There are some key features exclusive to the game, though. In Tears to Tiara II enemies can't go outside a set area surrounding an allied unit, which makes using ranged units more interesting because you can utilize them to make the opponent move where you want if done correctly. The game also includes a turn rewind system which lets you wind back the clock if you make a battle-ending mistake instead of needing to restart the entire battle, which in the latter half of the game can lead to some longer battles. That said, the outcomes of attacks and other aspects will stay the same if you rewind, so if an enemy gets a lucky crit on a character and kills them, rewinding won't save them. Tears to Tiara II also has a system similar to the one found in Disgaea where you can swap out units and tame enemy monsters to use as your units in battle, although with the former you have to wait a turn to redeploy them.
These systems are all executed well, but there are some balancing issues that should be mentioned. While the battles aren't sadistic in the sense that Natural Doctrine's was in forcing the player to play like they imagined, the reliance of the game on grinding out for experience and levelling will force some players to grind for extra hours to pass particular higher-levelled battles.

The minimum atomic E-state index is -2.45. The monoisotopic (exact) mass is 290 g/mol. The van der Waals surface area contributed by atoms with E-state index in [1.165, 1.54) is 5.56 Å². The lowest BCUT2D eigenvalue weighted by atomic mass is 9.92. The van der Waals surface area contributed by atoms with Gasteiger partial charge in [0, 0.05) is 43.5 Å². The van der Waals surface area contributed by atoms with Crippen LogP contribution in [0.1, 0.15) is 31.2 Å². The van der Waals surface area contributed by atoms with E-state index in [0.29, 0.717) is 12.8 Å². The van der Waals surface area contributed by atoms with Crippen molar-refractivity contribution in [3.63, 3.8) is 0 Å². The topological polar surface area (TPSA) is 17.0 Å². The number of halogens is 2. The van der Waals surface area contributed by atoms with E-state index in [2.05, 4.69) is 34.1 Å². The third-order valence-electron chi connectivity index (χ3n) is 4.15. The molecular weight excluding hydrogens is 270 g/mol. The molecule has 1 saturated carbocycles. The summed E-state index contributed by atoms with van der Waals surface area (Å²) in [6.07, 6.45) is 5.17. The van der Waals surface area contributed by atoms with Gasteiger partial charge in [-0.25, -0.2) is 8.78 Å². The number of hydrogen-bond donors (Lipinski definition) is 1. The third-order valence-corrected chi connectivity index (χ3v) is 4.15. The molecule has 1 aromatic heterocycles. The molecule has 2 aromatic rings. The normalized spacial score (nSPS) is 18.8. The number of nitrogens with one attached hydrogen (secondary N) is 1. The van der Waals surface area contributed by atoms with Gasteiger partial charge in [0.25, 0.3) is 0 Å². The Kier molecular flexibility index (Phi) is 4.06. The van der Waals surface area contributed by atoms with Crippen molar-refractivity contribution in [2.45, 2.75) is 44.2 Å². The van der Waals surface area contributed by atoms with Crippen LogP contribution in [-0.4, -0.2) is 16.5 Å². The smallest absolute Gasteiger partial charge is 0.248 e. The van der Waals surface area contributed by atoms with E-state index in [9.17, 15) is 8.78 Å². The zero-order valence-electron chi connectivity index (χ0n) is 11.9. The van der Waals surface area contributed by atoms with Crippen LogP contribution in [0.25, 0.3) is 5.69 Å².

Graphically things are a bit of a mixed bag. The locales have some nice detail to them but feel like a higher-end PS2 game than a PS3 release, drawing parallels to Disgaea 3 which really didn't feel HD-ified until Disgaea 4's release. The characters have that chibi-ified look to them with large heads and arms which contrast heavily when pitted against the dramatic themes the story is trying to put forth. It's odd considering the artwork in the animated and full-screen cutscenes actually fits quite well, so one wonders why the in-game sequences weren't done in a similar fashion.
On the audio front things are simply sublime. Most Japanese RPGs, both in the traditional and strategy sense, feel like their tracks are crafted separately from one another with no connections between one another. Tears to Tiara II's musical works each feel like they fit with one another by their basic motifs but without feeling like they're overly reused from track to track. The pacing is also well applied as emotional and important scenes have a slower tone to them while battles and critical scenes have a naturally faster tone to them.
A rarity for an Atlus release, Tears to Tiara II includes Japanese voices only. Fans of that language will be in love here as many well-known artists consist of the game's cast. But if you feel like a high-pitched female Japanese voice is like nails-on-a-chalkboard you can disable the voices entirely if you so wish.
Tears to Tiara II is a competent strategy RPG, but the long-winded story in the views of some and the early-generation graphical presentation might turn off some of the non-hardcore players of the genre. For those who put their time into the game, Tears to Tiara II is a deeply rich and rewarding game with plenty to see even if it takes a while to do so.
|A lengthy, but excellently written narrative.|
|Provides some unique twists on the strategy RPG genre.|
|If you like Japanese voices, you're in lucky as the game only includes them.|
|On the flip side, for dub fans this game is Japanese voiced only.|
|Graphically it feels like an earlier PS3 game at times.|
|Can't perform quick saves, which becomes a problem for a few of the longer scenes in the game.|